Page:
San Luis Obispo County, CA November 7, 2000 Election
Smart Voter

Quality of life here won't survive unless we work together to protect it.

By Colby Crotzer

Candidate for Mayor; City of Morro Bay

This information is provided by the candidate
Morro Bay isn't immune to the forces that spoiled the quality of life in other beach communities like Monterey. Residents have worked hard over the past 25 years to protect our small town character, and this kind of public participation is essential if Morro Bay is to remain an environmental treasure.
Quality of life is why most of us live here, but, you know, it won't survive unless we work together to protect it.

Don't kid yourself into thinking that Morro Bay--a true environmental treasure--is immune to the forces that spoiled the quality of life in Monterey, Newport Beach and other beach communities that once resembled our town.

We face immediate threats and more are sure to come.

For at least the last 25 years, our citizens have withstood assaults on our qualify of life, banding together to pass numerous ballot initiatives ranging from a ban on development around Morro Rock to a limitation on residential growth. They also have elected representatives who shared their values and have spoken loudly on crucial issues, such as the city's proposal to destroy a scenic bluff along Morro Avenue.

I want to emphasize that this kind of public participation must not wane or stop if our quality of life is to be preserved. But will it?

It's all about control--whether we feel things are too far out of control to make a difference. I talk to a lot of people, and too often they assume government is out of control.

They see the county, state and federal governments as often being out of touch with people, whose voices go unheard. That kind of hopelessness is a terrible waste.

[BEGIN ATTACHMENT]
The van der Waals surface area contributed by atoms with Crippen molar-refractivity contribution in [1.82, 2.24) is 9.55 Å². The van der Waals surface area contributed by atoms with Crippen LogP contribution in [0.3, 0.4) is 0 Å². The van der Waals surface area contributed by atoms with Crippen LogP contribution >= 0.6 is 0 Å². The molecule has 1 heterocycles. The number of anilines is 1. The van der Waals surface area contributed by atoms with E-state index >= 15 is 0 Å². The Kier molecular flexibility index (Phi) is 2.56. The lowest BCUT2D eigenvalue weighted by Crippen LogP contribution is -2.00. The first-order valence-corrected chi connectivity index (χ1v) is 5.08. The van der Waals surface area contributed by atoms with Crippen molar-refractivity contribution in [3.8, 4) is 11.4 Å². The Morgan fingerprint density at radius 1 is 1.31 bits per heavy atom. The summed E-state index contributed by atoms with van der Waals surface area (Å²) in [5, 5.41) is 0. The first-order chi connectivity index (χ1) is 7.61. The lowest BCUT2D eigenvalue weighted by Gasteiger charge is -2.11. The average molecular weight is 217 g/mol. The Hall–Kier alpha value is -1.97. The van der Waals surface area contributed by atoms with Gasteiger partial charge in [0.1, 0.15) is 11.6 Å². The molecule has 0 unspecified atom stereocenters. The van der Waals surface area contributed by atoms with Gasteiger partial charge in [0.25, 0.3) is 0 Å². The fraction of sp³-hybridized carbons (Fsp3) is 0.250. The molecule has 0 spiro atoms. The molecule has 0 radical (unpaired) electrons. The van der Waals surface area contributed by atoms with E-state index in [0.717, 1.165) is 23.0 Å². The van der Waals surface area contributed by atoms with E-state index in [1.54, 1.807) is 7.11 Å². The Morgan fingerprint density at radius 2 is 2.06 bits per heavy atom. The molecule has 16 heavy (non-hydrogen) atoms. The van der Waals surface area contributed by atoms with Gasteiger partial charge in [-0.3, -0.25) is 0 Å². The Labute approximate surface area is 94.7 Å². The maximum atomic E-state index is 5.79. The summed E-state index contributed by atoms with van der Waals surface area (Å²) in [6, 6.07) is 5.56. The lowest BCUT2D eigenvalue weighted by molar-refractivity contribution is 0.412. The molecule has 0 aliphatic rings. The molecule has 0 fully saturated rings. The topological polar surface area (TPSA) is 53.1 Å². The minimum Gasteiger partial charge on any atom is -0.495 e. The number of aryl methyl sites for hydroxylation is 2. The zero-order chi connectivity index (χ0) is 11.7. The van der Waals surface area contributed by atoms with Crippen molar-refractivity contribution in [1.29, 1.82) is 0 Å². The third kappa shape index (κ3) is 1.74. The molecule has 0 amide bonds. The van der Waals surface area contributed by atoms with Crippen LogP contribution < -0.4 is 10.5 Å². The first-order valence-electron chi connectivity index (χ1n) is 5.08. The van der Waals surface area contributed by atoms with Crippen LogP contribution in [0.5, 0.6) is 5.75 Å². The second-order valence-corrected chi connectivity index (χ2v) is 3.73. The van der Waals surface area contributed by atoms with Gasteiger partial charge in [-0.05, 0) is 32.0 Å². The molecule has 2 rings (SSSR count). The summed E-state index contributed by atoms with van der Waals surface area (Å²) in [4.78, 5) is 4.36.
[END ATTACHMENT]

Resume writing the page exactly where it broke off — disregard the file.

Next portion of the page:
Here, it is different. In a city this size, with less than 6,000 households, it is possible to know not only your neighbors but the changing mood of the community.

Although some people here do understand that by expressing their opinions they can influence the future of Morro Bay, too many feel hopeless about preserving our quality of life.

To overcome that, we on the City Council should try to find out what people want and listen to those who have taken the time to study issues, attend workshops, voice opinions, write letters and make calls. This enables them to be responsive to our people and gain a sense of the community's standards and values.

I want to encourage that kind of behavior and hope you will help me do that.

Residents have sent a clear message about the extremely high premium they place on quality of life. During workshops on the city's General Plan update, 95% said that our scenic and natural resources were the things they cherished most about Morro Bay. Another 76% wanted the town's small-town, fishing-village character maintained.

How do we do that? One way is to elect leaders who reflect those quality of life values, who care and will be responsive to the desires of residents to make quality of life the highest priority.

The residents themselves have to take a stand. Another town can look just as nice as Morro Bay, but it won't necessarily stay that way without residents feeling they can control their destiny.

People have to feel that building a bigger power plant, developing condos to block our hillside skyline or allowing the entrance to our town to look unappealing aren't inevitable and can be helped.

We do that not by shedding tears after the quality of life is gone, but working to avoid that happening. Picking up trash on the beach and planting trees are laudable and need to be done, but that won't stop pollution, the blocking of scenic views and allowing our entry to become an eyesore.

The fact is it is much easier to protect quality of life, rather than try to restore it.

The only way government officials will gain the will to hold everyone to the highest standards of qualify of life is to make them accountable. We have so much at stake that it should spur us to speak out so that we do hold them accountable.

Government can even become proactive in maintaining our qualify of life here. The communities of Los Osos and Cambria are moving to develop greenbelts of open space along their perimeters. It takes money to do that, and there are funds that should be available from the state and from foundations. But Morro Bay hasn't asked for the money--yet.

I think we need a greenbelt, too, and would like the city to pursue it.

That's how you take the initiative before our quality of life disappears.

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